Interdisciplinary Initiatives Program Round 5 – 2010

Manish Butte, no longer at Stanford
Nicholas Melosh, Materials Science and Engineering

Immunological memory protects humans from re-infection after an initial exposure, and is the basis of vaccination strategies that prevent ~6 million deaths worldwide each year. Yet, there is little understanding of the molecular underpinnings of T cell memory, partially due to an inability to image T cell receptors on the surface of T cells at the nanometer resolutions needed to understand their clustering. The research objective of this proposal is to use biological atomic force microscopy (AFM) to test the hypothesis that clustering of T cell receptors leads to the accelerated responses of memory T cells. We have developed an AFM-based method to image these receptors on live T cells that leverages a unique design for AFM cantilevers from Professor Melosh’s group in Materials Science and Engineering, and the capabilities to capture and image motile, live T cells developed in Professor Butte’s lab in Pediatrics. Leveraging the capabilities of the AFM, our new superresolution imaging technique requires no labeling of the cell-surface receptors and is compatible with live-cell imaging.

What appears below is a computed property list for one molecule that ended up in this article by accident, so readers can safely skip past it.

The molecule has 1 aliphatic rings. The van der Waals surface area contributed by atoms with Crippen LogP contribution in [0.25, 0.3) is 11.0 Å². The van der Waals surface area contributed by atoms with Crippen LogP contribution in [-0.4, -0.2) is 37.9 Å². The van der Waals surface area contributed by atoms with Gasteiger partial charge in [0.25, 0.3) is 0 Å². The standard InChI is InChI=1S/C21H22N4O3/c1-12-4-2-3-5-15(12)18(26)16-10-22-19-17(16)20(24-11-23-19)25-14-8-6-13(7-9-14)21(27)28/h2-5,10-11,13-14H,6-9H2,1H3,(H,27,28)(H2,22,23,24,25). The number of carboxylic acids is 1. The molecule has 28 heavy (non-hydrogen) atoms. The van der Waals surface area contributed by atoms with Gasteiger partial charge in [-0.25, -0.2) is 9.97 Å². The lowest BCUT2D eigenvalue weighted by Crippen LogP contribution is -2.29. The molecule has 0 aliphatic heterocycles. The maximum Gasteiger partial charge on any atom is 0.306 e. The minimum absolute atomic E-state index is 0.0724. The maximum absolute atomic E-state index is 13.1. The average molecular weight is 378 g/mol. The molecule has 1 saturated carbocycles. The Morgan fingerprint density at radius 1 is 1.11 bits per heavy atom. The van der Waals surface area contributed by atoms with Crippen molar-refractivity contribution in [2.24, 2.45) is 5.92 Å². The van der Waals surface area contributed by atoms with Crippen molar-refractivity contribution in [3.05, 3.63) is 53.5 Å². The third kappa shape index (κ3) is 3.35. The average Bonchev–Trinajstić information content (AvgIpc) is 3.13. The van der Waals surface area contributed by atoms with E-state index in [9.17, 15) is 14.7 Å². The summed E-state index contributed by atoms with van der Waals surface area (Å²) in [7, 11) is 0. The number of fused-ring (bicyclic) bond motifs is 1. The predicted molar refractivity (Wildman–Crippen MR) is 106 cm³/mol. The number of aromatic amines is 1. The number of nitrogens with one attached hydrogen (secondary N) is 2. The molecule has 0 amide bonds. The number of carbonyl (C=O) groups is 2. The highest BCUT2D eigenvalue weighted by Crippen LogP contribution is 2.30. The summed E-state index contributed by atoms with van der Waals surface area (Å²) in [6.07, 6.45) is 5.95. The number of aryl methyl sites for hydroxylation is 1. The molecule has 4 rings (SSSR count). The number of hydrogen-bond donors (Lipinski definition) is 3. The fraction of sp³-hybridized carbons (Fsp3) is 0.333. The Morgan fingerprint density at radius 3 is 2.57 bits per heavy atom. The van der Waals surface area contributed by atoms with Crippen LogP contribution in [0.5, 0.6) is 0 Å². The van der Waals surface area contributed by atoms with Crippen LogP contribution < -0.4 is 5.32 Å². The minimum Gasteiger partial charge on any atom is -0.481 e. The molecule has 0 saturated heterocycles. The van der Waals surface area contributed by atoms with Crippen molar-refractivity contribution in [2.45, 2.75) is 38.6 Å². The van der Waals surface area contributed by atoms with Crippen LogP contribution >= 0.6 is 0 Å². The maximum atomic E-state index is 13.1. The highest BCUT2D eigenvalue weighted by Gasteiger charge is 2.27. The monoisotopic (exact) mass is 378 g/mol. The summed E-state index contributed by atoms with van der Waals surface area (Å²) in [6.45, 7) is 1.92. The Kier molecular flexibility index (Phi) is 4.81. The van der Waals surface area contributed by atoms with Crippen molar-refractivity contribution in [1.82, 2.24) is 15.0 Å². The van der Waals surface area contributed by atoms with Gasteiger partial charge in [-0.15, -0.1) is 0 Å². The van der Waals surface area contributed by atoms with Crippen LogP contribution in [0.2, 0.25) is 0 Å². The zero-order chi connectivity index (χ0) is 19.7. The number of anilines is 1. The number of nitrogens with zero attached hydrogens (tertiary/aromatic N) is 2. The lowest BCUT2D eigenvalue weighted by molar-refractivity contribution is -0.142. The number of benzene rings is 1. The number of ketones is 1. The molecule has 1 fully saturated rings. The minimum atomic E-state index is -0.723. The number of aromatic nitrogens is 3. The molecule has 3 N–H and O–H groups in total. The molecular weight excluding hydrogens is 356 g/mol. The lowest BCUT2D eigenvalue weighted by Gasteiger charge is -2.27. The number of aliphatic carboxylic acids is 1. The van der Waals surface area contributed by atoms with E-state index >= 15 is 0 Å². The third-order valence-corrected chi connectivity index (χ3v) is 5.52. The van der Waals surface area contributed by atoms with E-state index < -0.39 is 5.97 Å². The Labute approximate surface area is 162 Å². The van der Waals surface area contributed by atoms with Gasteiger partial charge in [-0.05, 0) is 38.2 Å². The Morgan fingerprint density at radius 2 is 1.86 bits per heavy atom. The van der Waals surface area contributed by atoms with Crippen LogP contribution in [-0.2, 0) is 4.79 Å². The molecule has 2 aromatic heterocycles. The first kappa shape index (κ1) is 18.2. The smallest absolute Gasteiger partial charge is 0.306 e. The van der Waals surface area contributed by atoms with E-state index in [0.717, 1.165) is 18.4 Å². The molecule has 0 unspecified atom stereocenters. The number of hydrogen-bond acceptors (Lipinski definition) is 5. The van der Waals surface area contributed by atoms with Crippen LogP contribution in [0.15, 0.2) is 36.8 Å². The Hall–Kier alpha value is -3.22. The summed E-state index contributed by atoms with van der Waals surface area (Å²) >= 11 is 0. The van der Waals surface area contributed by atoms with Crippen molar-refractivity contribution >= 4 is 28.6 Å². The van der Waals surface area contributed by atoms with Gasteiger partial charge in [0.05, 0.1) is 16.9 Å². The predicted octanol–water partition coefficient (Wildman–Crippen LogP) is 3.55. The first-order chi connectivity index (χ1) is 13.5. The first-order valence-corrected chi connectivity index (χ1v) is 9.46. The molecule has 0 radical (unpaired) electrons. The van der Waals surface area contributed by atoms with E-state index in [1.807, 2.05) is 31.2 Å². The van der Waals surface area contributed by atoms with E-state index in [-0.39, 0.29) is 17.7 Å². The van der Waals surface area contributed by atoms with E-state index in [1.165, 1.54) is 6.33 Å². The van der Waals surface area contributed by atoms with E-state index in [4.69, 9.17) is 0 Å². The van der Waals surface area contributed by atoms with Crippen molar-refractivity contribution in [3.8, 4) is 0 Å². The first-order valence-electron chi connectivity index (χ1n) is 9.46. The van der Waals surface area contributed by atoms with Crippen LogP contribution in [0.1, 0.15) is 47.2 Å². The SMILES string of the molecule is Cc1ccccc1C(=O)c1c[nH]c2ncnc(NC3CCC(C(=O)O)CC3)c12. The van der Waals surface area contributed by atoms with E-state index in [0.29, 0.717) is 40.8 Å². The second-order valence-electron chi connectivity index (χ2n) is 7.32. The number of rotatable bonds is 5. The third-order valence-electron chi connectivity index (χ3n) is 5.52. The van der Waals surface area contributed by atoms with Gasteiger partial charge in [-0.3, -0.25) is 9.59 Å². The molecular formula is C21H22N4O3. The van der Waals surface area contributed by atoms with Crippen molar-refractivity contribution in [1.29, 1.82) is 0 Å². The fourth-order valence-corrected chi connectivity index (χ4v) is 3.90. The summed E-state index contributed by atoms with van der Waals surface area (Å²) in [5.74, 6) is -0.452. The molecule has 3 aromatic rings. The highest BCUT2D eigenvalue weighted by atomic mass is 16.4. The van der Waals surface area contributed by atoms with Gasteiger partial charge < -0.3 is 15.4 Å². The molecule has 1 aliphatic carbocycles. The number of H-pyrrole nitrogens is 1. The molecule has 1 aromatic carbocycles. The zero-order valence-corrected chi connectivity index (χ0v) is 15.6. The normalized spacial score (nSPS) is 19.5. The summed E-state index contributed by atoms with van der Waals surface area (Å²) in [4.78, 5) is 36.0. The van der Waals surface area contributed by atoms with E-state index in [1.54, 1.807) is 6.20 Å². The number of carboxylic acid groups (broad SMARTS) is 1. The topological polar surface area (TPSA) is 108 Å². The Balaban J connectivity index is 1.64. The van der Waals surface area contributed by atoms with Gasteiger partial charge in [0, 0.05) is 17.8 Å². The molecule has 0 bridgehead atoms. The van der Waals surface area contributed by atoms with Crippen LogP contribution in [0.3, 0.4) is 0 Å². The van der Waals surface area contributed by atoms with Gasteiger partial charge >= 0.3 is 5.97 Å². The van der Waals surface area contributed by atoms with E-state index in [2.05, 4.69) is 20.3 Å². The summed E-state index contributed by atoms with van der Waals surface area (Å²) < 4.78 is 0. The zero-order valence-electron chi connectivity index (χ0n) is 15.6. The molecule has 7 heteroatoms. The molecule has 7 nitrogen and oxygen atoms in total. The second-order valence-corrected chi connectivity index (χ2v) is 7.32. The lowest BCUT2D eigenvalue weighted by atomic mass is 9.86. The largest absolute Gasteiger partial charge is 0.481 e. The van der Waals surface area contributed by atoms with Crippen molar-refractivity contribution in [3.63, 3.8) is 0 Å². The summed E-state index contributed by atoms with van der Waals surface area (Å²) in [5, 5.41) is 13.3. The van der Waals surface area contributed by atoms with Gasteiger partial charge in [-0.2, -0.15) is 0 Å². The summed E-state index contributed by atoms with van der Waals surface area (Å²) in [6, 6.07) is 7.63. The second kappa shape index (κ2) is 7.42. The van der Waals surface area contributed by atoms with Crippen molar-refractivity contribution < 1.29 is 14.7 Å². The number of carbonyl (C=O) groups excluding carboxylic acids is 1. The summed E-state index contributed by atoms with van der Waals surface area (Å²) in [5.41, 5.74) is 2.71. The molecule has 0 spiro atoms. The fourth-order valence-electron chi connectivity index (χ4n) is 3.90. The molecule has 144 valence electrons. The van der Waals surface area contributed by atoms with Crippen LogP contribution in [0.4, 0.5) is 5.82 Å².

Combining engineering and biology to answer important biomedical questions typifies the interdisciplinary approaches of Bio-X projects. This program would not be possible without the combined techniques and skills of both fields, and develops a significant new tool in analyzing cellular receptors that could have widespread impact in a number of fields. Over the past year, we have combined resources, training, equipment, and personnel in our labs to bring Stanford to the forefront of biological AFM while addressing a critically important problem in human health. To increase the interactions and strengthen the relationships, we now hold twice monthly meetings where both our groups present data. Understanding the basis of the accelerated responses of memory T cells may enable new vaccination strategies, and has applications in cancer, allergy, and transplantation.